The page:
I finished my Goodreads annual book challenge about a month ahead. There are still more books I absolutely need to read. Such is the struggle of a bookworm 📖🐛.
From Theurgy and the Soul
“Heat” (tapas/yoga : thermon/theurgy) is awakened by, or directly related to, the “breath” (prana/yoga : pneuma/theurgy). When sufficiently heated, it flows up the “channels” (nadis/yoga : ochetai/theurgy) of the mystical body to divinize the soul. It may be possible also to compare the fiery goddess Hecate, invoked by the theurgists, with the goddess Kundalini, invoked by yogins, since both were responsible for the salvation or punishment of souls depending on their purity and preparation for the encounter. (p. 249)
When I started reading more Plato, I was struck by many similarities to the teachings I had encountered practicing yoga. It seemed strange that few scholars had actually looked into it because the comparative parallels seem like they could fuel multiple dissertations. Shaw pulls from yoga sometimes in the book because, according to an interview I have heard, he did a lot of yoga when he was younger. This footnote was interesting for the parallels drawn between the two types of vocabulary.
The psychic organ that received the divine light was the pneumatic or luminous body. […] The imaginal body, however, should not be confused with ordinary imagination. Iamblichus distinguished not only the “god-sent” dreams from the “human” (DM 103, 2-10) but also the “divine appearances” given by the gods from the images concocted by man. The former possessed transformative power while the latter were merely reflections of embodied life. Just as the horizontal expressions of sunthēmata were distinguished from their vertical or divine dimension, so with the imagination. On the horizontal level phantasia was merely the play of the discursive mind, but if properly purified and trained, the vertical dimension that sustained it could be awakened. The imaginal body of the ordinary person, however, was “diseased” (Synesius, De Insomniis, 136d, 1) and until purified it could not serve as a vehicle for the god. (p. 247)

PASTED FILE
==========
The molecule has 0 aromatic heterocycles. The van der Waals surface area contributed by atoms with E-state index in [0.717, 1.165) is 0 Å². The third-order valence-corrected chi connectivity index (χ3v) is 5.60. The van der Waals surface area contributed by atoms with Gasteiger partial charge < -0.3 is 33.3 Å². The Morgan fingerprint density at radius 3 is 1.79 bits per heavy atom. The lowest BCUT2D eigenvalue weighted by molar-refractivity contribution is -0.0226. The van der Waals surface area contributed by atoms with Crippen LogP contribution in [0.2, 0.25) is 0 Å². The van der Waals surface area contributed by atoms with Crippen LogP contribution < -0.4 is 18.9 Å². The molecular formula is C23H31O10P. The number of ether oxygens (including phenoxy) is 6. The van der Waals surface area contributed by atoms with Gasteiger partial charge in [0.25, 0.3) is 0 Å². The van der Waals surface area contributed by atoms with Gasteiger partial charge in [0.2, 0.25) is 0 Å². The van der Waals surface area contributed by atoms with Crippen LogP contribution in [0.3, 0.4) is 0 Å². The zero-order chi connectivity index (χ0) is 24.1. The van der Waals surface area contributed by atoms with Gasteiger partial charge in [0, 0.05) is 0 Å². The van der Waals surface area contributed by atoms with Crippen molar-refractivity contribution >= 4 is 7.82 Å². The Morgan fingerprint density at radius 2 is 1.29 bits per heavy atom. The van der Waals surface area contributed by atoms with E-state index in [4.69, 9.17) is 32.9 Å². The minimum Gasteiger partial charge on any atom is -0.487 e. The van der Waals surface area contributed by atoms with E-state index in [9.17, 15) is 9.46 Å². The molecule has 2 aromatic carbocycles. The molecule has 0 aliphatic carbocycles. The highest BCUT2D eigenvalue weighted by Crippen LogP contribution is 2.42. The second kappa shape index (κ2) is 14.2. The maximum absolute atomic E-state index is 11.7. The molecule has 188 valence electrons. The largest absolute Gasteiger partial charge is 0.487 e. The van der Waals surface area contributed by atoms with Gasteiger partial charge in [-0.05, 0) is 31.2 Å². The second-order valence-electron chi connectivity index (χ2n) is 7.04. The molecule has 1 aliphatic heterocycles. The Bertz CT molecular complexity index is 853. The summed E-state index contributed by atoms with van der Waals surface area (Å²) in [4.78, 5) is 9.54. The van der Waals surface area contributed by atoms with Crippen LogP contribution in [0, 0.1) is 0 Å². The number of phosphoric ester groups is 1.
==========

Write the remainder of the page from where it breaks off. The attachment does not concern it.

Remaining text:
This clarifies some aspects of what Iamblichus said — mostly for UPG experiences. Note the discussion of purity here and how purity and training are required to ensure that the imagination is filled with divine light.
[W]henever a soul was touched by the gods it entered the condition of a mantis, and just as a traditional mantis exchanged ordinary consciousness for a divine possession, so Iamblichus believed that each transformation of the soul was a theurgic exchange, a theia mantikē In effect, Iamblichus generalized the specific phenomenon of the mantis or the enthousiastēs to describe theurgic transformations […]. (p. 260)
In this section, Shaw is arguing for Iamblichus’ broadening of the idea of the mantis to encompass theurgists. Going into reading De Mysteriis in late spring, I didn’t realize how much divination would come up and how often it would be used to talk about divine matters.
This Saturday morning — because I transcribed the quotation last night and it was on my mind — I was praying to Apollôn. The not-poem-but-conceptual-sequence begins with his role as the one who makes the harmonies that the Mousai dance to, and then transitions to his role in the Mysteries as the burier of Dionysos, and proceeds to his office as the ruler of the mantic arts. One of the things that makes me self-conscious as a devotee of Apollôn is that I am less focused on divination (in the sense of divining about the future) than many others; even in my weekly divination, I focus more on asking about the skills and virtues I need to build to weather whatever comes my way than on knowing the what of it. I paused, and my mind connected the idea of the theurgic mantis to what had been said in the lecture notes that Hermias had taken down — the broadening out of the term in Iamblichus collided against what had been said in the section about divine madness, in which “Apollo and mantic madness [are] what bring together the whole before the parts” (Hermias, On Plato Phaedrus, ~94,25-30). And of course if, in Iamblichus, true divination were just a side effect of being filled with the Gods, there can just be different foci of that state. Apollôn, as a harmonizer and holder of light who is associated with Hêlios and the Sun, is important in upper-level theurgic work; Shaw summarizes this elsewhere in the sense of Iamblichus. The connection should have been obvious months ago, but we see what we see when we see it, right?